During a car launch, the driving torque from driveline acts on brake disk, and may lead the pad to slip against the disk. Especially with slow brake pedal release, there is still brake torque applies on the disk, which will retard the rotation of disk, and under certain conditions, the disk and pad may stick again, so the reciprocated stick and slip can induce the noise and vibration, which can be transmitted to a passenger by both tactile and aural paths, this phenomenon is defined as brake groan. In this paper, we propose a nonlinear dynamics model of brake for bidirectional, and with 7 Degrees of Freedom (DOFs), and phase locus and Lyapunov Second Method are utilized to study the mechanism of groan. Time-frequency analysis method then is adopted to analyze the simulation results, meanwhile a test car is operated under corresponding conditions, and the test signals are sampled and then processed to acquire the features.
2013-09-30
Technical Paper
2013-01-2056
Toshikazu Okamura
The surface texture of a brake disc in some cases affects the braking effectiveness of a vehicle in the early stages of use. Brake discs usually turn in one rotational direction during their finishing process but are turn in two directions on a vehicle. This causes a difference in friction or wear between two wheels. Directional surface textures of brake discs finished by turning or roller burnishing may cause this interaction to become more severe than those finished by grinding. Full-scale tests using actual friction pairs are effective for estimating the total braking performance of a full vehicle or its corners. However, they are exposed to various factors and different brake-disc locations creating different friction and wear histories. The author, therefore, concluded that fundamental experiments using small-scale specimens are necessary to examine the details of the interaction between the disc surface texture, rotational direction, and friction material.
2013-09-30
Journal Article
2013-01-2053
SeongJoo Lee, ShinWook Kim, ShinWan Kim, SeongKwan Rhee
Two sets of OE quality brake discs were evaluated for their equivalence in friction and wear under a humidity controlled condition in order to avoid the influence of humidity on friction and wear. These discs were received from two different suppliers located in two different countries. Small differences were found in disc chemistry and microstructure, which resulted in differences in disc properties, and friction and wear characteristics. It is recommended that extreme care must be exercised in determining the performance equivalence of one disc from one supplier against another disc from a second supplier.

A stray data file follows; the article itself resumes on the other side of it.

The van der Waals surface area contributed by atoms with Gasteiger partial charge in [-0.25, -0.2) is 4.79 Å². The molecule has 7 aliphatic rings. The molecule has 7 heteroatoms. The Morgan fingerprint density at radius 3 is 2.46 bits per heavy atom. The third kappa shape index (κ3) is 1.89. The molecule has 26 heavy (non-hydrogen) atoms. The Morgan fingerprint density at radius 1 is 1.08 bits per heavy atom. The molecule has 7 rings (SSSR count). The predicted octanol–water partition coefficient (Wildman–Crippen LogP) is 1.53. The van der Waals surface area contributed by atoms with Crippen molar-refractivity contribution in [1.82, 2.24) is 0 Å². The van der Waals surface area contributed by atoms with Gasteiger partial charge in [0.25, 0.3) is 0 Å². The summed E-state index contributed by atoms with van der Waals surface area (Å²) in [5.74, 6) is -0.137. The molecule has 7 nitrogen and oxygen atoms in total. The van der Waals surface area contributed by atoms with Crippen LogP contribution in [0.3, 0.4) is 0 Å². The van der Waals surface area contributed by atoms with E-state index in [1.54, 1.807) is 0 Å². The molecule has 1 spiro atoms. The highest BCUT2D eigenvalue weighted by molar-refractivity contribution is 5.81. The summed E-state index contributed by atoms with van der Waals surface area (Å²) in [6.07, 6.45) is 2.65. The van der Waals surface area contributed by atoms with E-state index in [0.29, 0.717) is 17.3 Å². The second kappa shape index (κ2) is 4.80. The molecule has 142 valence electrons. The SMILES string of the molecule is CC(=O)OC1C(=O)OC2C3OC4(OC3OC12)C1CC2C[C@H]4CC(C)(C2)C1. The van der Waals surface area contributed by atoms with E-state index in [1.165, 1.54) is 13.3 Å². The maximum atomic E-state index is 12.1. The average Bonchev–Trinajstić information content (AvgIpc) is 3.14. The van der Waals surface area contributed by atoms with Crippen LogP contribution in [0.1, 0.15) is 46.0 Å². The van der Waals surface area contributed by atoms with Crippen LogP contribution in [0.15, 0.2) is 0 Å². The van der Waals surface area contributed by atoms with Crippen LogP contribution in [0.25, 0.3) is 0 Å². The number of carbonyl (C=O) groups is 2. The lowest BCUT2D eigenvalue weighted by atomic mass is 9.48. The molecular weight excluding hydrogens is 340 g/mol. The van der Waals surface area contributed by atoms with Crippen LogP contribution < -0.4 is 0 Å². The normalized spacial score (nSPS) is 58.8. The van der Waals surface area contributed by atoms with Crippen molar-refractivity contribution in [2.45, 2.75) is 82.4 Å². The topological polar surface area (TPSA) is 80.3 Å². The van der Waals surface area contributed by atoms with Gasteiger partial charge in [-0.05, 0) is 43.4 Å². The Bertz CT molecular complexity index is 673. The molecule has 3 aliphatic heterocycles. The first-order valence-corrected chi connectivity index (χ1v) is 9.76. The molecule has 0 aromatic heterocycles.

2013-09-30
Journal Article
2013-01-2039
David B. Antanaitis
Driving on the race track is an especially grueling situation for the automotive brake system. Temperatures can exceed the phase transition temperature of the disc material, wear rates of friction material can be orders of magnitude higher than during street use, and hydraulic pressures and mechanical stresses on components can approach their design limits. It is a given that friction material under these conditions will wear unevenly - causing taper and cupping wear - and an associated set of performance degradations will occur, including an increase in fluid consumption (pedal travel increase) and loss of mechanical efficiency (pedal force increase).
2013-07-15
Journal Article
2013-01-9116
Ali Belhocine, Mostefa Bouchetara
The main purpose of this study is to analyze the thermomechanical behavior of the dry contact between the brake disc and pads during the braking phase. The simulation strategy is based on computer code ANSYS11. The modeling of transient temperature in the disc is actually used to identify the factor of geometric design of the disc to install the ventilation system in vehicles. The thermal-structural analysis is then used with coupling to determine the deformation and the Von Mises stress established in the disk, the contact pressure distribution in pads. The results are satisfactory when compared to those of the specialized literature.